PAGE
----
- Question from Jean: I am taking Herceptin and radiation. Could that interfere with sound sleep?
- Answers - Marisa C. Weiss, M.D. The demands of daily radiation (delivered five days a week over about five to seven weeks) can disrupt your regular routine. It adds one more big task onto each day. If your radiation follows chemotherapy, then radiation can add to fatigue that you still have left over from your chemo. Most people who use Herceptin (chemical name: trastuzumab) are taking it with or beyond their chemotherapy, so the fatigue they may experience while on Herceptin and radiation may in part be left over from all prior forms of treatment. Radiation to a large area can lead to a drop in blood count, but this is usually a relatively small drop and unlikely to cause significant fatigue. Radiation can be associated with various types of discomfort including shooting pain, soreness, and skin irritation. Towards the end of radiation and for the first few weeks afterward, these symptoms might wake you up at night. The good news is that the discomfort can usually be treated with over-the-counter medication and with a good skin care protocol.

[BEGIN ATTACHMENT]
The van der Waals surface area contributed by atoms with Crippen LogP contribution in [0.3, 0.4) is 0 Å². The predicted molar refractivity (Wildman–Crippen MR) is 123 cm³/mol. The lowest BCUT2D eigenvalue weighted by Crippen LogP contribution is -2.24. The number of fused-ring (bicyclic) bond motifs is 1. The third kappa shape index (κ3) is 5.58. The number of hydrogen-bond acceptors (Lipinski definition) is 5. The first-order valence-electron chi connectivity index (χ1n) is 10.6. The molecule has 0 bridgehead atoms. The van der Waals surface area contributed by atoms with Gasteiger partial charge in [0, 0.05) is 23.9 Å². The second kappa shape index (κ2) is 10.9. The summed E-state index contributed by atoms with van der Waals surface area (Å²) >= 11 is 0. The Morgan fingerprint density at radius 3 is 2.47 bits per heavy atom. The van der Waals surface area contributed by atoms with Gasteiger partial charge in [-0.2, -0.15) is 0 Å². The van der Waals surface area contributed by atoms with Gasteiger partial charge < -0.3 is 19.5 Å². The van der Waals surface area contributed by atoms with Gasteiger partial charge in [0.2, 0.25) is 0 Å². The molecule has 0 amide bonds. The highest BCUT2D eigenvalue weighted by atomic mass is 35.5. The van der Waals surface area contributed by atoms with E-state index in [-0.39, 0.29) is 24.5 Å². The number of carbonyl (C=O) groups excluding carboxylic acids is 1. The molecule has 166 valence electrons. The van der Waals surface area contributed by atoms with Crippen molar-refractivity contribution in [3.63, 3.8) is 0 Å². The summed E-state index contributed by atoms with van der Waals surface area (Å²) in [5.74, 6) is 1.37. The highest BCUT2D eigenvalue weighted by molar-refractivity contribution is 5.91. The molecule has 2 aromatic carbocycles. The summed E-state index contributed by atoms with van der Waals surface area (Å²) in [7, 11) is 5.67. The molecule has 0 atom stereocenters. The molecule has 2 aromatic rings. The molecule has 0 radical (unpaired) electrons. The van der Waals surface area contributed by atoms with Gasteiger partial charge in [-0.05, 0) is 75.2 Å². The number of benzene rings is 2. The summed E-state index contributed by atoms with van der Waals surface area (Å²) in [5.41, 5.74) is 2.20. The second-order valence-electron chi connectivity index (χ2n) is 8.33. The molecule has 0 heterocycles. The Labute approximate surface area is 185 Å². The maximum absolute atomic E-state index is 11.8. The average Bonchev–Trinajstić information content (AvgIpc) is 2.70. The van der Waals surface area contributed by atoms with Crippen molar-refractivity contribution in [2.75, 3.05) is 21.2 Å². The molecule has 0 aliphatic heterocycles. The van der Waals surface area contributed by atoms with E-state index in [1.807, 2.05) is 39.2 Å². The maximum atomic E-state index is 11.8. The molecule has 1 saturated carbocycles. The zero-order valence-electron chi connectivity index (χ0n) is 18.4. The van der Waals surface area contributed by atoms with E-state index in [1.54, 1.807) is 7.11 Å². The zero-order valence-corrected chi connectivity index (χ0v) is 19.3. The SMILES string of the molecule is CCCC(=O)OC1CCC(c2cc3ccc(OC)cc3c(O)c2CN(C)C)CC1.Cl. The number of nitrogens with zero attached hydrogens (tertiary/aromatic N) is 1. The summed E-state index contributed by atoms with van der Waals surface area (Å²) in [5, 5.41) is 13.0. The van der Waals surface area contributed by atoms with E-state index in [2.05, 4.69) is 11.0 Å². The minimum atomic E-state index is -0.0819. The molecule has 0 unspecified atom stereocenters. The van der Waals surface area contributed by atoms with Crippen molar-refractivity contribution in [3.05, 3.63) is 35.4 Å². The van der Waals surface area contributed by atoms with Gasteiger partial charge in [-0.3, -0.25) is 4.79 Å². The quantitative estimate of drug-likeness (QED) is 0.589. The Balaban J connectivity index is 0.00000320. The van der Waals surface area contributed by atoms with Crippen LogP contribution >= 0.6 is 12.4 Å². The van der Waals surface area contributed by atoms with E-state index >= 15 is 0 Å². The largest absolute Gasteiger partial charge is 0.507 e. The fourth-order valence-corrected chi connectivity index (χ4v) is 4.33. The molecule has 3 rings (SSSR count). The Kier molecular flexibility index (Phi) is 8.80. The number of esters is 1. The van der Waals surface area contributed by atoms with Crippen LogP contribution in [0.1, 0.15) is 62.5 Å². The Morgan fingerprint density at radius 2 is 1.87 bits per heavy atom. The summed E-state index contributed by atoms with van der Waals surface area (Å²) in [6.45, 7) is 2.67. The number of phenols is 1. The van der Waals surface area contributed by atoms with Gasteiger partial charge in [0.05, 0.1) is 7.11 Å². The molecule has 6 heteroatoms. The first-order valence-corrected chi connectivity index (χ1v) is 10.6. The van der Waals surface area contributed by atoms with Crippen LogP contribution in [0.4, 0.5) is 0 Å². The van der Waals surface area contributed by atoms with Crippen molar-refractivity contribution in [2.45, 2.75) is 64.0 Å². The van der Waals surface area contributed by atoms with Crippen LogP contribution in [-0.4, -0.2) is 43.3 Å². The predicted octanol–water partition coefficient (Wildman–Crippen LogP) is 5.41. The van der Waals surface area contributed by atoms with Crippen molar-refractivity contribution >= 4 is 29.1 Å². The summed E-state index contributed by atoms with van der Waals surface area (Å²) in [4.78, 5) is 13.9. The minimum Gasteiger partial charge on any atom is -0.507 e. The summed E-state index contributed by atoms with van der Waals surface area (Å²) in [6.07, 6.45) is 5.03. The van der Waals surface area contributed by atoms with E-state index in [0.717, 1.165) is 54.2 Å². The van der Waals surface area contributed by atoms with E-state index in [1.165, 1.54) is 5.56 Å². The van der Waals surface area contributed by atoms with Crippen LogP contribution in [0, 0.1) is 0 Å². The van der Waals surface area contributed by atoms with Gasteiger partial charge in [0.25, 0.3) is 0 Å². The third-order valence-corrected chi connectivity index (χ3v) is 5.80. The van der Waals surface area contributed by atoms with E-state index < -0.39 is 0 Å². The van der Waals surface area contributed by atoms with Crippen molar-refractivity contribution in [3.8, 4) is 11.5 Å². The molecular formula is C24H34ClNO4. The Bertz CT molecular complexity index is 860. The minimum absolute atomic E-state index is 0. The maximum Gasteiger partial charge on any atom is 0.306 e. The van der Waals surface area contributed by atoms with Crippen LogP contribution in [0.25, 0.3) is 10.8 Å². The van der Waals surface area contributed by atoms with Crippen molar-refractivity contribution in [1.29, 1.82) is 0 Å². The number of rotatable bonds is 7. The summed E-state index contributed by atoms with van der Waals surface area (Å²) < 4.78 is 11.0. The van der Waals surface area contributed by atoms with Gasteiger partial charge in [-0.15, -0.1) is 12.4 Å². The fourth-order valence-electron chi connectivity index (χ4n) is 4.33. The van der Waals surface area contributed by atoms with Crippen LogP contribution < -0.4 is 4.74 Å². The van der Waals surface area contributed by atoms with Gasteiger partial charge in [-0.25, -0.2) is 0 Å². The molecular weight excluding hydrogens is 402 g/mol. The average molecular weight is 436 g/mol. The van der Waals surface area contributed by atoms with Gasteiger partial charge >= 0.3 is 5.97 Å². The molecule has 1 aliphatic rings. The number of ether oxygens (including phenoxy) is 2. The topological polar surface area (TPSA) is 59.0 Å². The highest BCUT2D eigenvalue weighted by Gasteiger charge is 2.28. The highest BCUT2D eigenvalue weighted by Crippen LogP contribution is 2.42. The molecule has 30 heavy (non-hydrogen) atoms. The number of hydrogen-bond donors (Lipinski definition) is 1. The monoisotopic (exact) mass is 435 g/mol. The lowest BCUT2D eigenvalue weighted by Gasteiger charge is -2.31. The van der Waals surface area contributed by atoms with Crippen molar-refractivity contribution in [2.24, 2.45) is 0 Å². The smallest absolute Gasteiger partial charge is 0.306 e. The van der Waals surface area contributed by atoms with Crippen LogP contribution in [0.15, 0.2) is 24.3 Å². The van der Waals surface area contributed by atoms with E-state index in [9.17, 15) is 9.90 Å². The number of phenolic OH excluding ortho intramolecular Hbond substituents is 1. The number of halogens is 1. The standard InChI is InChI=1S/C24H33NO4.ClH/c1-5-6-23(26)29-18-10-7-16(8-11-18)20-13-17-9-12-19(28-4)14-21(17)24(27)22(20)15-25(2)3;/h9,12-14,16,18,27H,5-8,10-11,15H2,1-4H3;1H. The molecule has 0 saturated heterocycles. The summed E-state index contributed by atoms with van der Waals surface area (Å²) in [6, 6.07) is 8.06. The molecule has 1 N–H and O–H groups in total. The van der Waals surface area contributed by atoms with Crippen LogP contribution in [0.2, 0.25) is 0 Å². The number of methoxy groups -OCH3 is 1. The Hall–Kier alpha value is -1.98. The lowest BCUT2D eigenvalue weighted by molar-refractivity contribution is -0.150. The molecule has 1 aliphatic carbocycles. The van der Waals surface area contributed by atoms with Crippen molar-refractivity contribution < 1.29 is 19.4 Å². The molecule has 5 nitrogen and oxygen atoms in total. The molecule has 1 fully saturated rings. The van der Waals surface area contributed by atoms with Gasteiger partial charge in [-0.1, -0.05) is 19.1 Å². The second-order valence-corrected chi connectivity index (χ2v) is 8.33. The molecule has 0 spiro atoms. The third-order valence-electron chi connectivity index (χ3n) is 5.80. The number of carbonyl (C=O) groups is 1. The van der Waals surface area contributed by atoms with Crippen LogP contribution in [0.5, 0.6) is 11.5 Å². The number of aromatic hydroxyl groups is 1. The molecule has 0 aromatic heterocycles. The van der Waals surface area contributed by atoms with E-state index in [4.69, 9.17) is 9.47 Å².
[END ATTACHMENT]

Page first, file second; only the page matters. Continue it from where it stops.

On Wednesday, August 16, 2006, our Ask-the-Expert Online Conference was called Thinking and Memory Challenges. Patricia A. Ganz, M.D. and moderator Marisa Weiss, M.D. answered your questions about the memory and concentration challenges that can happen during and after breast cancer treatment.
The materials presented in these conferences do not necessarily reflect the views of Breastcancer.org. A qualified healthcare professional should be consulted before using any therapeutic product or regimen discussed. All readers should verify all information and data before employing any therapies described here.
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